For some things, we are all called to the same standards. God expects us all to love and serve one another, to avoid sins like stealing and lying.
Yet Jesus made it clear that even beyond that, individuals are specially called. “From everyone who has been given much, much will be required; and to whom they entrusted much, of him they will ask all the more.” (Luke 12:48) Instead of judging and disparaging those who don’t follow our family planning path, perhaps it would be more helpful to consider family size a calling within our vocational calling as a married couple. There’s no doubt large families provide a powerful witness to our ailing world, which is why the Holy Spirit calls certain couples to embrace providentialism. If a couple has prayerfully discerned that God is asking them to surrender their fertility entirely to Him, who are any of us to say they should resist that call?
Providentialists, on the other hand, need to recognize that God calls other couples to use NFP. One obvious reason for this is that if all couples are providentialist, who will be left to practice and teach NFP to those rare few couples who, in the minds of the providentialists, legitimately need to space births? Or to call secular couples to a lesser degree of sin by convincing them to use NFP over potentially abortive contraception? I can only imagine the credibility I would have as an NFP teacher if I had never successfully practiced the method myself: “We’ve been married 10 years and have 10 children. We’ve never used the method but I’ve been told that it’s 99% effective at preventing pregnancy.”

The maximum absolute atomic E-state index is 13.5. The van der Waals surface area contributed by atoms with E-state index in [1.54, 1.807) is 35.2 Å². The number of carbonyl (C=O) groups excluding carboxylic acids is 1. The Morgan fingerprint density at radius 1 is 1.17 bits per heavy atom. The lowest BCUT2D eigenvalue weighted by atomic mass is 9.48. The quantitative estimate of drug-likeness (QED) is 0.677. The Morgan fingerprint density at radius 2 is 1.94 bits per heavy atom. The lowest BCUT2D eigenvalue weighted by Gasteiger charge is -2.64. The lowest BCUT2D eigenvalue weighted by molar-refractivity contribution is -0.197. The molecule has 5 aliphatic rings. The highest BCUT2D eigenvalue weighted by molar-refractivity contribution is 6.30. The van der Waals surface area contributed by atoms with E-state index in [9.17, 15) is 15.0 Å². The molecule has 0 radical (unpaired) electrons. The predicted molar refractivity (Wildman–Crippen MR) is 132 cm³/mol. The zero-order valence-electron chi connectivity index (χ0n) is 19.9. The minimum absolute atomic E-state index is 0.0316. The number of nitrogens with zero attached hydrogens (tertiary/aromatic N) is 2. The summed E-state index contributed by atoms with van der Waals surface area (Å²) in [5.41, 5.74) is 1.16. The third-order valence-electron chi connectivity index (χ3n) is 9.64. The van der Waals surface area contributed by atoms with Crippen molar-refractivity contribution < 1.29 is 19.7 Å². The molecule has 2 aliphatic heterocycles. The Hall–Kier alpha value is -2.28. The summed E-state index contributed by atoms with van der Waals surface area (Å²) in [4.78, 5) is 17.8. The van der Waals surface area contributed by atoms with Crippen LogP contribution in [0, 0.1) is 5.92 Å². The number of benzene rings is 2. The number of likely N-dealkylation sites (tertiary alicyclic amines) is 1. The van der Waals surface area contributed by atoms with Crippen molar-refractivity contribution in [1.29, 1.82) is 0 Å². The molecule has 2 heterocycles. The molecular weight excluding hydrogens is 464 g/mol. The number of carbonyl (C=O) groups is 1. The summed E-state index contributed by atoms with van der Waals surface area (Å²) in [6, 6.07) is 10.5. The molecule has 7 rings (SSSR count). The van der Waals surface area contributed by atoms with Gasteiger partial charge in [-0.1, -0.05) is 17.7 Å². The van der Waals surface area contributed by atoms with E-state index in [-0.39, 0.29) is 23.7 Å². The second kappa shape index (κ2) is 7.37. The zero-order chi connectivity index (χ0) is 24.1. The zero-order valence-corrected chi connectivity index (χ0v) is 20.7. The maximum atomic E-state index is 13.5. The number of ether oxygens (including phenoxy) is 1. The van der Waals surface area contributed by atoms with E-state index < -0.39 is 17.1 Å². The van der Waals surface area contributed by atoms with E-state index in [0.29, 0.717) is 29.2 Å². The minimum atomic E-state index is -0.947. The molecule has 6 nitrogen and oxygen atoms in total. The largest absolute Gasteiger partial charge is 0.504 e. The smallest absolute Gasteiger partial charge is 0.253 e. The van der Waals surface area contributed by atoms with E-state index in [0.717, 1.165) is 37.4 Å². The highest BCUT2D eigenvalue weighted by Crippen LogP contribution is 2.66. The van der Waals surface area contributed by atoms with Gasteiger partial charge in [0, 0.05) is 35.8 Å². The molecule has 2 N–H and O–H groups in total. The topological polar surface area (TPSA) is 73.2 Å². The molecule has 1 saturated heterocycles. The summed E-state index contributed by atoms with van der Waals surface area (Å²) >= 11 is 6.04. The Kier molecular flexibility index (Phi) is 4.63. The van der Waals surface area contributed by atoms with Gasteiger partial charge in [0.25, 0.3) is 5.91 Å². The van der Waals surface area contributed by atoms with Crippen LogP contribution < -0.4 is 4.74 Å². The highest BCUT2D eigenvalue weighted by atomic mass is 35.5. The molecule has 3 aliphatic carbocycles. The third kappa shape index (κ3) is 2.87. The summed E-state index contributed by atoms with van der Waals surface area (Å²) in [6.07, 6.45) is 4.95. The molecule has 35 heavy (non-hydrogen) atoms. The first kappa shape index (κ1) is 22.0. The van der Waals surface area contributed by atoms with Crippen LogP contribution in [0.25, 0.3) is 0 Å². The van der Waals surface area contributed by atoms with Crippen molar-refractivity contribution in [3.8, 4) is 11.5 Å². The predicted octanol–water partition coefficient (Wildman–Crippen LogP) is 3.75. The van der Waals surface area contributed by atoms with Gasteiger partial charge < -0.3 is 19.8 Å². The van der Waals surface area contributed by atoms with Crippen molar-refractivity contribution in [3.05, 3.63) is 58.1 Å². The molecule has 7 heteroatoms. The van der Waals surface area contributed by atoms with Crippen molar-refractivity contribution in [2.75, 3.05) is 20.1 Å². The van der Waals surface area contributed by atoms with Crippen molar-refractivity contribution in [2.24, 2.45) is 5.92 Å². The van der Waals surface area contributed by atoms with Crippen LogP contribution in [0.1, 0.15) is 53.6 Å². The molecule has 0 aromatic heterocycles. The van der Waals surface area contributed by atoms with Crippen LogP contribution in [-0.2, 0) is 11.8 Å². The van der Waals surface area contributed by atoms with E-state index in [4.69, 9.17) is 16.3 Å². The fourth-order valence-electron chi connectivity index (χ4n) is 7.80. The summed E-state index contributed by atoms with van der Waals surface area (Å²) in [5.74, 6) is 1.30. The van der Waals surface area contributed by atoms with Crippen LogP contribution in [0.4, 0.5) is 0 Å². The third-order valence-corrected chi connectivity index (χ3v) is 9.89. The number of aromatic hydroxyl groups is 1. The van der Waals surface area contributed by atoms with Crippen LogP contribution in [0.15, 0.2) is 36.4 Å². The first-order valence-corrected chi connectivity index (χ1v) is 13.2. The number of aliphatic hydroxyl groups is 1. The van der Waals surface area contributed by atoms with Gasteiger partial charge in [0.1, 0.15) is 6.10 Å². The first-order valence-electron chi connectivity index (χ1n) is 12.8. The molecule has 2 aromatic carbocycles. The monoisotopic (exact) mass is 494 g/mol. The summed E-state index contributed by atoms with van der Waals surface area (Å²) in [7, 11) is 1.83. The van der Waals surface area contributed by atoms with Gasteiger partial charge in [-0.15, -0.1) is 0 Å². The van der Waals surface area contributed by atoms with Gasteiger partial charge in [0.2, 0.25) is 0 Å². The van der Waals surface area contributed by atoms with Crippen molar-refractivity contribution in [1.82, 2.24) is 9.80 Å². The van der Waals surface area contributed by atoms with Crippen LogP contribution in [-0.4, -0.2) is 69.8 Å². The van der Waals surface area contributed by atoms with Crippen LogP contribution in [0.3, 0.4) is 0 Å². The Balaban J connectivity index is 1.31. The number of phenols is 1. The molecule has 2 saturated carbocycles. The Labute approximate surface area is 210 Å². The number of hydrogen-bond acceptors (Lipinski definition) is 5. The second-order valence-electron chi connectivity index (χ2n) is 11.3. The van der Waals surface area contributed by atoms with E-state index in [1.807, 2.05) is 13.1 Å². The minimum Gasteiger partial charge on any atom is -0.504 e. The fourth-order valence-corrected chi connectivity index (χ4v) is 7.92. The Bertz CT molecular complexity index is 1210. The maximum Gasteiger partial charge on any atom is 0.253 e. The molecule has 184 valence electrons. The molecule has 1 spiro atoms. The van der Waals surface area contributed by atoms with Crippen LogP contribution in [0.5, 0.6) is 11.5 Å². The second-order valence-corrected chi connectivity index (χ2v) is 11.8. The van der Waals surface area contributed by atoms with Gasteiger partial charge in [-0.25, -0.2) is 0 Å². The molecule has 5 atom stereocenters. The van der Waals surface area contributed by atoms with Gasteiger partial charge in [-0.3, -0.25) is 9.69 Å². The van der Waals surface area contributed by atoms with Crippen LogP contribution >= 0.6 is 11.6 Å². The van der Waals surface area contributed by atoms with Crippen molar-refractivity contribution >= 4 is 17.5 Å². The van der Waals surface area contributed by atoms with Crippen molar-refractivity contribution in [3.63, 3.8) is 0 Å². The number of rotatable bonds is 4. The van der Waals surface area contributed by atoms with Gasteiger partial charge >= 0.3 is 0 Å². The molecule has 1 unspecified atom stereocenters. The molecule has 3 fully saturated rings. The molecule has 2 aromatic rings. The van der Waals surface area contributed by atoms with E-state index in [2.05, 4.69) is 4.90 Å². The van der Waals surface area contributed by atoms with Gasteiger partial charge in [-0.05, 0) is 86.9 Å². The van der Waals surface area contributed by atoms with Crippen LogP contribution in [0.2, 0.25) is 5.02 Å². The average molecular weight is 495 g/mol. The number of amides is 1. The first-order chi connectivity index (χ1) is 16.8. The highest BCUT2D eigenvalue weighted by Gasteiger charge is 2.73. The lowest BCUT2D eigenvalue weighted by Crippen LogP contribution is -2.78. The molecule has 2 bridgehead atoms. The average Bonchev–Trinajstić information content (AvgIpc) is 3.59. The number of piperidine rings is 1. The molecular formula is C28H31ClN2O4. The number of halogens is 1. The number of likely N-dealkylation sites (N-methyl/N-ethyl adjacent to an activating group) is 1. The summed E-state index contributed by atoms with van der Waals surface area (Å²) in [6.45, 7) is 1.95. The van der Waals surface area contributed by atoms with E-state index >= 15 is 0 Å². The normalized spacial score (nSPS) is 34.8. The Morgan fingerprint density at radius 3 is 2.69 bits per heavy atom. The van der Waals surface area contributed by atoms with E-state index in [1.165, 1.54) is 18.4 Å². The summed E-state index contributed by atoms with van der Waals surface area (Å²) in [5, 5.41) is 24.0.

It’s interesting that the greatest advances in fertility awareness came about in the last few generations, with the development of the modern nuclear family. Providentialists need to acknowledge that few couples today have access to the kind of family support in generations past that enabled women to endure back-to-back pregnancies and raise many young children at the same time. Few modern mothers have more than a few weeks or even days of postpartum help before they’re expected to resume their household duties. One in four women now gives birth by C-section, resulting in an even more difficult recovery. To insist that every woman should be able to handle as many children as God gives her—even if God “gives” her debilitating pregnancies and surgical births, with no domestic help, as He has me—is not only unrealistic, it is the pinnacle of arrogance. As they say, everything is possible to the man—or woman—who does not have to do it.
There is no “right” size for a faithful Catholic family. Some couples may be called to have a dozen children and some may only be called to only have a few. Other couples may endure the cross of infertility and be called to different sacrifices and generosity. I like to remind people that the holiest family of all only had one child.
If there is a single standard for determining family size, it’s this: “What does love demand?” Sometimes love demands generosity, but sometimes it demands sacrifice. The Church teaches that as long as couples plan their families morally, then it is the right and privilege of each couple to discern God’s will for their family. So let’s not sit in judgment of others, who may have been given graces or crosses that we haven’t. When it comes to family planning, don’t be more Catholic than the Pope!
Misty converted to Catholicism from atheism 13 years ago, just a week after becoming a mother to her first child. Prior to becoming a stay-at-home mom, she worked full-time as a magazine writer and editor. She has been married to her best friend for nearly 20 years and looks forward to many more decades by his side. Her days are now spent cooking, doing laundry, freelance writing, and homeschooling her five children. After spending so much of her life in spiritual darkness, she revels in the joy of being Catholic. Without a doubt, the Lord’s greatest gift to her has been saving her from a life without Him.